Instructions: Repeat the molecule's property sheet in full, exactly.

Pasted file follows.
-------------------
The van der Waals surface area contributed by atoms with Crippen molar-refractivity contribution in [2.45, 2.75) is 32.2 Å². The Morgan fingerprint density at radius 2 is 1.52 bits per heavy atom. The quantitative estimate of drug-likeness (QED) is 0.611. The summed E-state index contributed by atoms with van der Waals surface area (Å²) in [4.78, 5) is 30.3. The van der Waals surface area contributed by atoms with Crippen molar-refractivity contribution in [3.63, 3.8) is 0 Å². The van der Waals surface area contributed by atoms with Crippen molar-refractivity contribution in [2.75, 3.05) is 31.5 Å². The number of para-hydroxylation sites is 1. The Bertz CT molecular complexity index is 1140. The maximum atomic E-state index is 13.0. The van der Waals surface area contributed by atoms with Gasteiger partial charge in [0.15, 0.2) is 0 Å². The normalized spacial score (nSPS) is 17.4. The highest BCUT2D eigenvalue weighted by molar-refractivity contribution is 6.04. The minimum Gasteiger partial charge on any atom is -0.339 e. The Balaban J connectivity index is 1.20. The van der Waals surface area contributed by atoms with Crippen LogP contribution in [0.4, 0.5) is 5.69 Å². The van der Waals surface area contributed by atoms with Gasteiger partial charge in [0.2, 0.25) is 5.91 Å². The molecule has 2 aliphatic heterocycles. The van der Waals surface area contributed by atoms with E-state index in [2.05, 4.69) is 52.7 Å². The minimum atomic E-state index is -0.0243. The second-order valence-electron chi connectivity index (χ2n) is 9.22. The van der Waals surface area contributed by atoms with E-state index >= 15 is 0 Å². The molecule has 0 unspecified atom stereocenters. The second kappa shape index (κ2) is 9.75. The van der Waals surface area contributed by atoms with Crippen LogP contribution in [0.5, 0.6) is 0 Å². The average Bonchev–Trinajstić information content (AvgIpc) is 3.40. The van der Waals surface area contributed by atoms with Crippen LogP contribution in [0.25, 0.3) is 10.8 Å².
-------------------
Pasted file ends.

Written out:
The van der Waals surface area contributed by atoms with Crippen molar-refractivity contribution in [2.45, 2.75) is 32.2 Å². The Morgan fingerprint density at radius 2 is 1.52 bits per heavy atom. The quantitative estimate of drug-likeness (QED) is 0.611. The summed E-state index contributed by atoms with van der Waals surface area (Å²) in [4.78, 5) is 30.3. The van der Waals surface area contributed by atoms with Crippen molar-refractivity contribution in [3.63, 3.8) is 0 Å². The van der Waals surface area contributed by atoms with Crippen molar-refractivity contribution in [2.75, 3.05) is 31.5 Å². The number of para-hydroxylation sites is 1. The Bertz CT molecular complexity index is 1140. The maximum atomic E-state index is 13.0. The van der Waals surface area contributed by atoms with Gasteiger partial charge in [0.15, 0.2) is 0 Å². The normalized spacial score (nSPS) is 17.4. The highest BCUT2D eigenvalue weighted by molar-refractivity contribution is 6.04. The minimum Gasteiger partial charge on any atom is -0.339 e. The Balaban J connectivity index is 1.20. The van der Waals surface area contributed by atoms with Crippen LogP contribution in [0.4, 0.5) is 5.69 Å². The van der Waals surface area contributed by atoms with Gasteiger partial charge in [0.2, 0.25) is 5.91 Å². The molecule has 2 aliphatic heterocycles. The van der Waals surface area contributed by atoms with E-state index in [2.05, 4.69) is 52.7 Å². The minimum atomic E-state index is -0.0243. The second-order valence-electron chi connectivity index (χ2n) is 9.22. The van der Waals surface area contributed by atoms with E-state index >= 15 is 0 Å². The molecule has 0 unspecified atom stereocenters. The second kappa shape index (κ2) is 9.75. The van der Waals surface area contributed by atoms with Crippen LogP contribution in [0.5, 0.6) is 0 Å². The average Bonchev–Trinajstić information content (AvgIpc) is 3.40. The van der Waals surface area contributed by atoms with Crippen LogP contribution in [0.25, 0.3) is 10.8 Å².